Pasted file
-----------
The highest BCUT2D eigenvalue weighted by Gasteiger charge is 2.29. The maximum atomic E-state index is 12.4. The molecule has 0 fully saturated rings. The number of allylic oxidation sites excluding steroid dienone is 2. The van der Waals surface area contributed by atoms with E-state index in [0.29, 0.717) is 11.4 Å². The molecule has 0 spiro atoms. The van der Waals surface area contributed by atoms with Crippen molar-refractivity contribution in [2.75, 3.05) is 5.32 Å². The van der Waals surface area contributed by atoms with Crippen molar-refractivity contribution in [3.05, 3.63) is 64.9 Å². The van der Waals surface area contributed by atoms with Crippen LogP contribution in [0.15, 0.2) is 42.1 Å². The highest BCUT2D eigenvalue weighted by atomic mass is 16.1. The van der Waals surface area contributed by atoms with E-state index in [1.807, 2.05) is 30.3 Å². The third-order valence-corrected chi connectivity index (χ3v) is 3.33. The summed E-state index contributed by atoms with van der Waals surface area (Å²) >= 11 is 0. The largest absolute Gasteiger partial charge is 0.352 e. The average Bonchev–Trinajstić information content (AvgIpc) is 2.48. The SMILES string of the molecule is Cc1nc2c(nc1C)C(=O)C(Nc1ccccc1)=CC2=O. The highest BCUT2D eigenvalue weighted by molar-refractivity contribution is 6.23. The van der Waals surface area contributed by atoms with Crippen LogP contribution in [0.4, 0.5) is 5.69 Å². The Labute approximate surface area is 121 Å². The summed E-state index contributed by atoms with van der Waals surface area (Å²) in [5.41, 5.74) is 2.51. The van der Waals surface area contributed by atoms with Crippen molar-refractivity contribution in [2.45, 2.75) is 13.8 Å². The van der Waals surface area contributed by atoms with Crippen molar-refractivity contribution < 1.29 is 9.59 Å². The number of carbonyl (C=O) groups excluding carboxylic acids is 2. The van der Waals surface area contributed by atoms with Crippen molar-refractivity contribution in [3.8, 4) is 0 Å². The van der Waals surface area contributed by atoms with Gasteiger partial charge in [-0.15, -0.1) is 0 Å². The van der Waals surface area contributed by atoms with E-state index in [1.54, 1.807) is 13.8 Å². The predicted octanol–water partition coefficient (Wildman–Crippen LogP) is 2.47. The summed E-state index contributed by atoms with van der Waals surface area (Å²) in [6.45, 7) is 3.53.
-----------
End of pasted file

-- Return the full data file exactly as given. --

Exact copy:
The highest BCUT2D eigenvalue weighted by Gasteiger charge is 2.29. The maximum atomic E-state index is 12.4. The molecule has 0 fully saturated rings. The number of allylic oxidation sites excluding steroid dienone is 2. The van der Waals surface area contributed by atoms with E-state index in [0.29, 0.717) is 11.4 Å². The molecule has 0 spiro atoms. The van der Waals surface area contributed by atoms with Crippen molar-refractivity contribution in [2.75, 3.05) is 5.32 Å². The van der Waals surface area contributed by atoms with Crippen molar-refractivity contribution in [3.05, 3.63) is 64.9 Å². The van der Waals surface area contributed by atoms with Crippen LogP contribution in [0.15, 0.2) is 42.1 Å². The highest BCUT2D eigenvalue weighted by atomic mass is 16.1. The van der Waals surface area contributed by atoms with E-state index in [1.807, 2.05) is 30.3 Å². The third-order valence-corrected chi connectivity index (χ3v) is 3.33. The summed E-state index contributed by atoms with van der Waals surface area (Å²) >= 11 is 0. The largest absolute Gasteiger partial charge is 0.352 e. The average Bonchev–Trinajstić information content (AvgIpc) is 2.48. The SMILES string of the molecule is Cc1nc2c(nc1C)C(=O)C(Nc1ccccc1)=CC2=O. The highest BCUT2D eigenvalue weighted by molar-refractivity contribution is 6.23. The van der Waals surface area contributed by atoms with Crippen LogP contribution in [0.4, 0.5) is 5.69 Å². The Labute approximate surface area is 121 Å². The summed E-state index contributed by atoms with van der Waals surface area (Å²) in [5.41, 5.74) is 2.51. The van der Waals surface area contributed by atoms with Crippen molar-refractivity contribution in [2.45, 2.75) is 13.8 Å². The van der Waals surface area contributed by atoms with Crippen molar-refractivity contribution < 1.29 is 9.59 Å². The number of carbonyl (C=O) groups excluding carboxylic acids is 2. The van der Waals surface area contributed by atoms with Crippen molar-refractivity contribution in [3.8, 4) is 0 Å². The van der Waals surface area contributed by atoms with Gasteiger partial charge in [-0.15, -0.1) is 0 Å². The van der Waals surface area contributed by atoms with E-state index in [1.54, 1.807) is 13.8 Å². The predicted octanol–water partition coefficient (Wildman–Crippen LogP) is 2.47. The summed E-state index contributed by atoms with van der Waals surface area (Å²) in [6.45, 7) is 3.53.